Customer taking cash from ATM

Beware your financial institution. It can be the downfall of your estate plan.

You and your financial institution have a contract. The terms of that contract can be found in your bank account signature card, beneficiary agreement or similar account agreement. You signed it when you opened your account.

Financial Institution Restrictions

Financial institutions can, through their contracts, impose restrictions on how you style your accounts and name beneficiaries. Those restrictions often mean that your accounts will not go the way you intend for them to go upon your death.

Suppose a widowed mom has 3 adult children (Billy, Susie and Al) and 6 grandchildren (each child has two children). She wants everything to go to her adult children when she dies. Mom dutifully visits an attorney to write up her will. The attorney asks her “what if one your children dies before you do?” Mom thinks carefully and says “I want their children to get their share.” The attorney writes it up as “all to my children in equal shares, per stirpes.” The per stirpes phrase means that the deceased child’s share will go to that child’s descendants.

Next mom visits her friendly banker and says “I want everything in my account to go to my children when I die.” The banker hands her a beneficiary card, which contains a blank for the name of her beneficiaries. Writing in very small letters (because it is a very small blank), mom spells out the names of her 3 children. There is no second blank for contingent beneficiaries.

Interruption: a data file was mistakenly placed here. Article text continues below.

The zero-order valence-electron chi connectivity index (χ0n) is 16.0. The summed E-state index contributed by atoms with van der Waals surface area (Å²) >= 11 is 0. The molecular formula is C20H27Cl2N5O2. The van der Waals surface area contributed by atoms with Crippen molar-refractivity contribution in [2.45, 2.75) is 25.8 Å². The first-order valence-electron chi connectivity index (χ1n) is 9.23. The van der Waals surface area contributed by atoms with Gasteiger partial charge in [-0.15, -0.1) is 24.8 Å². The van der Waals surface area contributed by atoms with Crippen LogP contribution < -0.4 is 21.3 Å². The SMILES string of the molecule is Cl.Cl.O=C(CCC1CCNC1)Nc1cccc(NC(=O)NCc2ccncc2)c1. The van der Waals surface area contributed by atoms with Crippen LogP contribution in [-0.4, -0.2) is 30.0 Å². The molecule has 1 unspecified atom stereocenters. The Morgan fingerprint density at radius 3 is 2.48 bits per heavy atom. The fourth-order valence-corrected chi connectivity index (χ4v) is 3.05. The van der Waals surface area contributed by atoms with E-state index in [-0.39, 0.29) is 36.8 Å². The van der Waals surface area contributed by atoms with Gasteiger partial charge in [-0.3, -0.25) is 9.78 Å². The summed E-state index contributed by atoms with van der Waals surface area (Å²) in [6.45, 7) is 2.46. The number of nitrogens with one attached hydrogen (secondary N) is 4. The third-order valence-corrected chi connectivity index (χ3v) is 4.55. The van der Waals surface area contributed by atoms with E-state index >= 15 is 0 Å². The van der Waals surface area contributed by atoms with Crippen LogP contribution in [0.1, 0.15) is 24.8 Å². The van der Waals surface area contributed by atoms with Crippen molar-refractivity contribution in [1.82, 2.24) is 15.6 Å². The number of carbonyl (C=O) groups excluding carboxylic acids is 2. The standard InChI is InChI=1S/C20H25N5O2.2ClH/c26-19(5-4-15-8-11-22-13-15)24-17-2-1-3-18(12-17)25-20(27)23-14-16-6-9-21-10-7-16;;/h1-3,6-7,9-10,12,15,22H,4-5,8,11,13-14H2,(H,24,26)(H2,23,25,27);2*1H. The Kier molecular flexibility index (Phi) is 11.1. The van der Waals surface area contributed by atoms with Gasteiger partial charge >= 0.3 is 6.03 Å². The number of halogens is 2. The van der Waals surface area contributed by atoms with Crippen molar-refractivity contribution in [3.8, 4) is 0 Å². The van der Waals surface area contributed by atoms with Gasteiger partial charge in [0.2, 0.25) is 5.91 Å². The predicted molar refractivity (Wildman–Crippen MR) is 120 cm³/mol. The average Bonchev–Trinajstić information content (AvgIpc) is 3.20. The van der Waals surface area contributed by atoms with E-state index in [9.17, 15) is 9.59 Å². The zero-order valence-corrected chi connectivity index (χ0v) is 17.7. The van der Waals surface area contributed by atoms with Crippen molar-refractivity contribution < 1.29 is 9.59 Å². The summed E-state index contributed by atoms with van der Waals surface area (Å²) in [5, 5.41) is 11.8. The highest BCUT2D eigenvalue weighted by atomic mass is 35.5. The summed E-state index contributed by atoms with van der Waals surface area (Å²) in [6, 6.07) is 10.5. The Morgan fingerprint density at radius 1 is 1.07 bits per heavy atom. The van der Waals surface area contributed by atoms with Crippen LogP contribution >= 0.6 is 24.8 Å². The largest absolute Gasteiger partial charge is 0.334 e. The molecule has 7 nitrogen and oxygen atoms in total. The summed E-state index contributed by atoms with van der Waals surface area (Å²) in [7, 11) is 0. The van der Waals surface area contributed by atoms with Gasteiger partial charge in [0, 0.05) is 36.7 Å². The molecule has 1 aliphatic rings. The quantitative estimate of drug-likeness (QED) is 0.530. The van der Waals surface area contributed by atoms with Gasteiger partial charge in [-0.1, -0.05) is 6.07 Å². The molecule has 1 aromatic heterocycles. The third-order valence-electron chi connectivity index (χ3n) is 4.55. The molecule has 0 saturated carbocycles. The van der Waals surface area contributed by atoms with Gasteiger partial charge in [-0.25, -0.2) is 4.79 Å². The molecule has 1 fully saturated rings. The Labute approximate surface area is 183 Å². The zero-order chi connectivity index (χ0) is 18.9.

Then, tragically, mom and her youngest child, Al, are killed in a car accident. The assets going through mom’s will are divided the way mom intended: Billy gets 1/3, Susie gets 1/3, and Al’s 1/3 is divided between his two children.

Not so for the bank account. With its beneficiary designations, it passes by contract and not through the will. When Al died, so did his share. The money in the bank account is divided evenly between Billy and Susie, the 2 surviving children. Al’s children end up with nothing.
Why? Because the bank’s form did not allow for the per stirpes language or designation of contingent beneficiaries. The bank can get away with that because it is big, it makes its own rules, and it does not have to explain anything to anyone.

What Beneficiaries Does A Bank Accept?

That is just the beginning of possible bad outcomes. For example, many banks will not allow a trust to be named as a beneficiary unless it has a current tax identification number. That, of course, is not going to exist if the trust is in the will. Most banks will not allow a class to be named as a beneficiary – such as “all my grandchildren.” Some banks require that all jointly owned accounts be held “with right of survivorship,” meaning that the decedent’s share automatically goes to the other account holders.

There is even a more frightening problem – the disposition of your account if all of your named beneficiaries predecease you. Some institutions will pay it to your estate, while others will pay it to your heirs at law. Do you know how your bank will pay it?

How To Properly Set Your Beneficiaries With A Bank

What are your options? Persuade your institution to allow you to make your beneficiary designations on a separate piece of paper. Have your beneficiaries sign a contract that may over-ride the designations. Take your attorney with you to talk to your banker.
But the best option? Move your account to a friendlier institution.

Virginia Hammerle has practiced banking law, trial law and estate planning for almost 40 years. She is the president of Hammerle Finley Law Firm and is Board Certified in Civil Trial Law by the Texas Board of Legal Specialization. More blogs can be found at Email to be added to the firm monthly newsletter.